“I saw your desire of saving Madame Duval, and scarce could I refrain giving the brutal Captain my real opinion of his savage conduct; but I am unwilling to quarrel with him, lest I should be denied entrance into a house which you inhabit; I have been endeavouring to prevail with him to give up his absurd new scheme, but I find him impenetrable:— I have therefore determined to make a pretense for suddenly leaving this place, dear as it is to me, and containing all I most admire and adore; — and I will stay in town till the violence of this boobyish humour is abated.”

He stopped; but I was silent, for I knew not what I ought to say. He took my hand, which he pressed to his lips, saying, “And must I then, Miss Anville, must I quit you — sacrifice voluntarily my greatest felicity:— and yet not be honoured with one word, one look of approbation?”

I withdrew my hand, and said with half a laugh, “You know so well, Sir Clement, the value of the favours you confer, that it would be superfluous for me to point it out.”

“Charming, charming girl! how does your wit, your understanding, rise upon me daily: and must I, can I part with you? — will no other method —”

“O, Sir, do you so soon repent the good office you had planned for Madame Duval?”

“For Madame Duval! — cruel creature, and will you not even suffer me to place to your account the sacrifice I am about to make?”

“You must place it, Sir, to what account you please; but I am too much in haste now to stay here any longer.”

And then I would have left him; but he held me, and rather impatiently said, “If, then, I cannot be so happy as to oblige you, Miss Anville, you must not be surprised should I seek to oblige myself. If my scheme is not honoured with your approbation, for which alone it was formed, why should I, to my own infinite dissatisfaction, pursue it?”

We were then, for a few minutes, both silent; I was really unwilling he should give up a plan which would so effectually break into the Captain’s designs, and, at the same time, save me the pain of disobliging him; and I should instantly and thankfully have accepted his offered civility, had not Mrs. Mirvan’s caution made me fearful. However, when he pressed me to speak, I said, in an ironical voice, “I had thought, Sir, that the very strong sense you have yourself of the favour you propose to me, would sufficiently have repaid you; but, as I was mistaken, I must thank you myself. And now,” making a low courtesy, “I hope, Sir, you are satisfied.”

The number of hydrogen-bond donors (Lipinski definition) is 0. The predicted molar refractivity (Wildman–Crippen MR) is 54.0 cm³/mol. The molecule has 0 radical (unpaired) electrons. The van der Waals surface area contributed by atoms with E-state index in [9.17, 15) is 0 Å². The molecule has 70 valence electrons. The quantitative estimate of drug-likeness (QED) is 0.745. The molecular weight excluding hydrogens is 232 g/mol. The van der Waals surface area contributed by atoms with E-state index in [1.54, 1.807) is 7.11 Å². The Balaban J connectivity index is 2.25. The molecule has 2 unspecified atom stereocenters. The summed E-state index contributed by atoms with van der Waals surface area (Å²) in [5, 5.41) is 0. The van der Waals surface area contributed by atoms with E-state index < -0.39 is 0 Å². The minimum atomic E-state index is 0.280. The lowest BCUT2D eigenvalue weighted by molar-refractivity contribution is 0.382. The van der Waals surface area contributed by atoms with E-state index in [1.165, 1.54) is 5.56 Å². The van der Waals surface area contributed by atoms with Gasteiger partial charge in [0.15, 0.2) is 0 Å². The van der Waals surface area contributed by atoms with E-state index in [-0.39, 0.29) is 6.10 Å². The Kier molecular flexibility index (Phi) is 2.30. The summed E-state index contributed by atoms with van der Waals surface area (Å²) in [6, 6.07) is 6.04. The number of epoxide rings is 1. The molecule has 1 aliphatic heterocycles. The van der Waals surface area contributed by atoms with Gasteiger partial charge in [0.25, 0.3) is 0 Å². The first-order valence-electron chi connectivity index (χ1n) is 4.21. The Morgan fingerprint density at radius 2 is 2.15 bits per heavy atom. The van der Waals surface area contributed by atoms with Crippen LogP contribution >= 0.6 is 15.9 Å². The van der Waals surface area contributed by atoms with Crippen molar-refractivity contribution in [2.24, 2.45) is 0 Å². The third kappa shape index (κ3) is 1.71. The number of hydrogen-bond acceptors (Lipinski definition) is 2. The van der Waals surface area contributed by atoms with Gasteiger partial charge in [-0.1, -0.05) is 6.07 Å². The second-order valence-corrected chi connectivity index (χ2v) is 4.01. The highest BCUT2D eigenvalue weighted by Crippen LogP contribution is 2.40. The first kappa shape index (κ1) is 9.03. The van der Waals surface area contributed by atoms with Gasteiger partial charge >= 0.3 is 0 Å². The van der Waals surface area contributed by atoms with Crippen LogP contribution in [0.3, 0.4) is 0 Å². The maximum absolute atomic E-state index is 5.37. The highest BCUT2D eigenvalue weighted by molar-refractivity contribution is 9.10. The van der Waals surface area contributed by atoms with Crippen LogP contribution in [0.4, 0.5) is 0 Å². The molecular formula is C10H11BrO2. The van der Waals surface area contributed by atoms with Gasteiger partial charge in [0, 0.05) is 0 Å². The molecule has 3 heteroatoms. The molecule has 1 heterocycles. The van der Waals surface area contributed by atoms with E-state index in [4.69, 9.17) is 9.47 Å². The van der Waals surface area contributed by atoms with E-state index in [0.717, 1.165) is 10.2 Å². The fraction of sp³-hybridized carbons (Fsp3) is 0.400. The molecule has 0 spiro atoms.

“Loveliest of thy sex —” he began; but I forced myself from him and ran upstairs.

Soon after Miss Mirvan told me that Sir Clement had just received a letter, which obliged him instantly to leave the Grove, and that he had actually ordered a chaise. I then acquainted her with the real state of the affair. Indeed, I conceal nothing from her; she is so gentle and sweet-tempered, that it gives me great pleasure to place an entire confidence in her.

At dinner, I must own, we all missed him; for though the flightiness of his behaviour to me, when we are by ourselves is very distressing; yet, in large companies, and general conversation, he is extremely entertaining and agreeable. As to the Captain, he has been so much chagrined at his departure, that he has scarce spoken a word since he went: but Madame Duval, who made her first public appearance since her accident, was quite in raptures that she escaped seeing him.

The money which we left at the farm-house has been returned to us. What pains the Captain must have taken to arrange and manage the adventures which he chose we should meet with! Yet he must certainly be discovered; for Madame Duval is already very much perplexed, at having received a letter this morning from M. Du Bois, in which he makes no mention of his imprisonment. However, she has so little suspicion, that she imputes his silence upon the subject to his fears that the letter might be intercepted.

Not one opportunity could I meet with, while Sir Clement was here, to enquire after his friend Lord Orville: but I think it was strange he should never mention him unasked. Indeed, I rather wonder that Mrs. Mirvan herself did not introduce the subject, for she always seemed particularly attentive to him.

And now, once more, all my thoughts involuntarily turn upon the letter I so soon expect from Paris. This visit of Sir Clement has, however, somewhat diverted my fears; and, therefore, I am very glad he made it at this time. Adieu, my dear Sir.